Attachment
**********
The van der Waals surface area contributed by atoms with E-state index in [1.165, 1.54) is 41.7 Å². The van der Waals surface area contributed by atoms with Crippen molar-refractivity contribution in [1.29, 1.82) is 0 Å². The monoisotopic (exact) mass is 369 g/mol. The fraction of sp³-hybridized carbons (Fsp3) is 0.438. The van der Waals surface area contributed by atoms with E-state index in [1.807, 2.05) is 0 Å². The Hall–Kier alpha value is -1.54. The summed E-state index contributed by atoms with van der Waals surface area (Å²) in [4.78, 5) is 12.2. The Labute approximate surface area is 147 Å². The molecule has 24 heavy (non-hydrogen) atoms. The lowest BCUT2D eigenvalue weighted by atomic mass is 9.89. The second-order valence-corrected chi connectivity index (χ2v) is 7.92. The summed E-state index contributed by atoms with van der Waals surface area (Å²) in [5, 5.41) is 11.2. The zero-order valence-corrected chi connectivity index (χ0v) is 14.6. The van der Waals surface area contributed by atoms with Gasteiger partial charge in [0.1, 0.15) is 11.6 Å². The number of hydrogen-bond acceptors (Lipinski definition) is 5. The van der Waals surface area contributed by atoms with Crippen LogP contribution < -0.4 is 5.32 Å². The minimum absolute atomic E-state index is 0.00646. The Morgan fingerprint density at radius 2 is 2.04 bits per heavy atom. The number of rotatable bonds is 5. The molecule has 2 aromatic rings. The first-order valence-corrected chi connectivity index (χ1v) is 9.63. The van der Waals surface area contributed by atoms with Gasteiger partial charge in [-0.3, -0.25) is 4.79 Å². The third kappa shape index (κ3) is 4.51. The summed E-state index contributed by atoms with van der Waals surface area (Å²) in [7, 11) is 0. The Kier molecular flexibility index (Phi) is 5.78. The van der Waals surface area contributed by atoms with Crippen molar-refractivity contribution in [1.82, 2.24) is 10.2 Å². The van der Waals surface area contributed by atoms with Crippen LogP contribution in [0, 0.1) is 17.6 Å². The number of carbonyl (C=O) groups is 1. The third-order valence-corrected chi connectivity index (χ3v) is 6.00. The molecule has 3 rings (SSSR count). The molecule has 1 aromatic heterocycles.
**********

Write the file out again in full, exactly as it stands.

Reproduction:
The van der Waals surface area contributed by atoms with E-state index in [1.165, 1.54) is 41.7 Å². The van der Waals surface area contributed by atoms with Crippen molar-refractivity contribution in [1.29, 1.82) is 0 Å². The monoisotopic (exact) mass is 369 g/mol. The fraction of sp³-hybridized carbons (Fsp3) is 0.438. The van der Waals surface area contributed by atoms with E-state index in [1.807, 2.05) is 0 Å². The Hall–Kier alpha value is -1.54. The summed E-state index contributed by atoms with van der Waals surface area (Å²) in [4.78, 5) is 12.2. The Labute approximate surface area is 147 Å². The molecule has 24 heavy (non-hydrogen) atoms. The lowest BCUT2D eigenvalue weighted by atomic mass is 9.89. The second-order valence-corrected chi connectivity index (χ2v) is 7.92. The summed E-state index contributed by atoms with van der Waals surface area (Å²) in [5, 5.41) is 11.2. The zero-order valence-corrected chi connectivity index (χ0v) is 14.6. The van der Waals surface area contributed by atoms with Gasteiger partial charge in [0.1, 0.15) is 11.6 Å². The number of hydrogen-bond acceptors (Lipinski definition) is 5. The van der Waals surface area contributed by atoms with Crippen LogP contribution < -0.4 is 5.32 Å². The minimum absolute atomic E-state index is 0.00646. The Morgan fingerprint density at radius 2 is 2.04 bits per heavy atom. The number of rotatable bonds is 5. The molecule has 2 aromatic rings. The first-order valence-corrected chi connectivity index (χ1v) is 9.63. The van der Waals surface area contributed by atoms with Gasteiger partial charge in [-0.3, -0.25) is 4.79 Å². The third kappa shape index (κ3) is 4.51. The summed E-state index contributed by atoms with van der Waals surface area (Å²) in [7, 11) is 0. The Kier molecular flexibility index (Phi) is 5.78. The van der Waals surface area contributed by atoms with Crippen molar-refractivity contribution in [1.82, 2.24) is 10.2 Å². The van der Waals surface area contributed by atoms with Crippen LogP contribution in [0, 0.1) is 17.6 Å². The number of carbonyl (C=O) groups is 1. The third-order valence-corrected chi connectivity index (χ3v) is 6.00. The molecule has 3 rings (SSSR count). The molecule has 1 aromatic heterocycles.